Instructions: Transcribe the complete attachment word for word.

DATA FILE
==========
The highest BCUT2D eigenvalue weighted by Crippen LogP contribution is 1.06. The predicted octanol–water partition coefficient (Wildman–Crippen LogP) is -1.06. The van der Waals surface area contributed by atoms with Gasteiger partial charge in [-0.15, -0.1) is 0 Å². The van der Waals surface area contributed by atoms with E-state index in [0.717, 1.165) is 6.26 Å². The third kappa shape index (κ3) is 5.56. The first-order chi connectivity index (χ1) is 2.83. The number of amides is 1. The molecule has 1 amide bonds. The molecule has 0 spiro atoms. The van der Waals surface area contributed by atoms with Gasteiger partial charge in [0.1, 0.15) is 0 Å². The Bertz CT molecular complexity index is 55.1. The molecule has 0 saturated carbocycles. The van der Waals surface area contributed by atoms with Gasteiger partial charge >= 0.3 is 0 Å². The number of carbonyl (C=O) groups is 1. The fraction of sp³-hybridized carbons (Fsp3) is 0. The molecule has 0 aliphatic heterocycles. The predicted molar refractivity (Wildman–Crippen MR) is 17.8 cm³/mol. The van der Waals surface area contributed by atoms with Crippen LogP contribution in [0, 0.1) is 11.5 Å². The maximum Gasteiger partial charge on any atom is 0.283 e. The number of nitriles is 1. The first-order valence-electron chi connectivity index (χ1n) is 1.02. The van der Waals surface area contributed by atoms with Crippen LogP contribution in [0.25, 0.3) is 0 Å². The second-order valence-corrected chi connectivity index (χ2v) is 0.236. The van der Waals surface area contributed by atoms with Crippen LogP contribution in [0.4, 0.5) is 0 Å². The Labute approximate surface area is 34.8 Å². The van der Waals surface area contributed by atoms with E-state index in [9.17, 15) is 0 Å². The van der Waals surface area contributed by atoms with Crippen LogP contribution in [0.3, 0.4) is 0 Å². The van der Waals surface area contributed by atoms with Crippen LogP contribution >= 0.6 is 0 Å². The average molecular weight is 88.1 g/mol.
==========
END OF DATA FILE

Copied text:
The highest BCUT2D eigenvalue weighted by Crippen LogP contribution is 1.06. The predicted octanol–water partition coefficient (Wildman–Crippen LogP) is -1.06. The van der Waals surface area contributed by atoms with Gasteiger partial charge in [-0.15, -0.1) is 0 Å². The van der Waals surface area contributed by atoms with E-state index in [0.717, 1.165) is 6.26 Å². The third kappa shape index (κ3) is 5.56. The first-order chi connectivity index (χ1) is 2.83. The number of amides is 1. The molecule has 1 amide bonds. The molecule has 0 spiro atoms. The van der Waals surface area contributed by atoms with Gasteiger partial charge in [0.1, 0.15) is 0 Å². The Bertz CT molecular complexity index is 55.1. The molecule has 0 saturated carbocycles. The van der Waals surface area contributed by atoms with Gasteiger partial charge >= 0.3 is 0 Å². The number of carbonyl (C=O) groups is 1. The fraction of sp³-hybridized carbons (Fsp3) is 0. The molecule has 0 aliphatic heterocycles. The predicted molar refractivity (Wildman–Crippen MR) is 17.8 cm³/mol. The van der Waals surface area contributed by atoms with Crippen LogP contribution in [0, 0.1) is 11.5 Å². The maximum Gasteiger partial charge on any atom is 0.283 e. The number of nitriles is 1. The first-order valence-electron chi connectivity index (χ1n) is 1.02. The van der Waals surface area contributed by atoms with Crippen LogP contribution in [0.25, 0.3) is 0 Å². The second-order valence-corrected chi connectivity index (χ2v) is 0.236. The van der Waals surface area contributed by atoms with Crippen LogP contribution in [0.4, 0.5) is 0 Å². The Labute approximate surface area is 34.8 Å². The van der Waals surface area contributed by atoms with E-state index in [9.17, 15) is 0 Å². The van der Waals surface area contributed by atoms with Crippen LogP contribution in [0.3, 0.4) is 0 Å². The van der Waals surface area contributed by atoms with Crippen LogP contribution >= 0.6 is 0 Å². The average molecular weight is 88.1 g/mol.